It is important to follow the factory procedure to set the idle speed at 1400 rpm. While working with a local OSSA dealer, I was allowed some brief contact with a factory EFI technician. He admitted that the strange idle-setting procedure is simply because it yields a throttle setting that provides the easiest starting (and had nothing to do with EURO3 compliance). I also learned that OSSA was looking into using a different throttle body that would permit customer alteration of the idle speed.
On my own, using K-Scan, I noticed that the ignition timing changes hugely at the slightest movement of the throttle. It is about 20° BTDC while idling, and jumps to approximately 30° BTDC just off idle (exact behavior is map dependent). This produces exactly the behavior desirable in a trials bike – instant throttle response just off idle.
This is also the reason OSSA says to use no throttle when kickstarting. I have found this to generally be a beneficial practice – but once the engine fires, using a little throttle will encourage it to keep running.
It is a bit difficult to determine, but I believe that at kicking speed the ignition timing is retarded to about 8° BTDC. That is a number that makes sense to me for starting. As the ignition advance increases, there is a higher probability of “kickback” due to combustion pressure increasing enough to prevent rotation past TDC in the running direction.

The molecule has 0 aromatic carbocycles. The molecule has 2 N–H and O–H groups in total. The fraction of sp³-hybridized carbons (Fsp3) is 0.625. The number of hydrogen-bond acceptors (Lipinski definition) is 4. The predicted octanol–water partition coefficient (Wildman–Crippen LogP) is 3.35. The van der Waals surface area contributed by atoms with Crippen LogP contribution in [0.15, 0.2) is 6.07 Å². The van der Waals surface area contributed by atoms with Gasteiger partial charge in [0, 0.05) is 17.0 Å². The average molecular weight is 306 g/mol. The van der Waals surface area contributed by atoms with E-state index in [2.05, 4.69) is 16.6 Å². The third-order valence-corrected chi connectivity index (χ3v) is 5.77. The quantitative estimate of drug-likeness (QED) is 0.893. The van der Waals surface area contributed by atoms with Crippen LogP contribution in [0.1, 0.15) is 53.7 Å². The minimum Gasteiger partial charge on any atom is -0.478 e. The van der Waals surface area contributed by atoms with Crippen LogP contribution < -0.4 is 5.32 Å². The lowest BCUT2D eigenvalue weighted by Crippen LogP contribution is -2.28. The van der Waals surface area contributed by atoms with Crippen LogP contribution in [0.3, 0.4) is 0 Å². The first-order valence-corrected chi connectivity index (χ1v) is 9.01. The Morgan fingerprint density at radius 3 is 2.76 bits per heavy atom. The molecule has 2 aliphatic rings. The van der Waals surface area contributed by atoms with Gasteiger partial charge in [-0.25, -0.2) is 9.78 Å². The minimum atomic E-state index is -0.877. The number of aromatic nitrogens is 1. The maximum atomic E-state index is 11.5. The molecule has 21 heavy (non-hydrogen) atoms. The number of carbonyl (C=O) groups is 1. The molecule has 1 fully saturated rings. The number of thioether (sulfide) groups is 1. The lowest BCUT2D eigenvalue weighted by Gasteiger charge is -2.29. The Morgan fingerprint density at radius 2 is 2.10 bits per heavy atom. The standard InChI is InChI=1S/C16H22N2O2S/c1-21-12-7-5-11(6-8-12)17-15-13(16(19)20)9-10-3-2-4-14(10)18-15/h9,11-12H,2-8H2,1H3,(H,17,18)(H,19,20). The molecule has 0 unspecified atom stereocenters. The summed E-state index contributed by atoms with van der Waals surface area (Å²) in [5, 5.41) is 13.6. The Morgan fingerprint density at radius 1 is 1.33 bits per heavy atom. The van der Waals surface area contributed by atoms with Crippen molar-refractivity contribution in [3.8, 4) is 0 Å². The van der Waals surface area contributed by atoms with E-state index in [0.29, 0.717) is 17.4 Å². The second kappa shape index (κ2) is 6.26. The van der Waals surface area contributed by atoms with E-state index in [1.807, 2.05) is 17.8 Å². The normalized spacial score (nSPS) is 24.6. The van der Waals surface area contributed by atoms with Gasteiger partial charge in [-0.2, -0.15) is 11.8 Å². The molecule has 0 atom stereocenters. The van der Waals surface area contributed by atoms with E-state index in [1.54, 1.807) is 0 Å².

I have experimented with different initial idle speeds and TPS settings only to find that the factory procedure yields the best power-delivery characteristics. Any increase in the TPS zero-point alters the ignition timing from 20° BTDC to 30° BTDC. This causes a rough idle and potential stalling at inopportune moments. It is possible to reset the TPS to allow an increased idle speed, but with the trade-off of less-than-stellar running elsewhere. Basically, the slow idle was, to me, preferable to imperfect fueling elsewhere.
Since the recommended 1400 rpm idle speed is too low for my liking, I came up with a solution that gives the best of both worlds. See the section on “Idle Air Bypass”.
The engine speed readout in K-Scan is not filtered heavily enough. This causes the reported engine speed to fluctuate greatly while setting the TPS. I always use the engine speed reported by my Trail Tech TTO Tach/Hourmeter instead.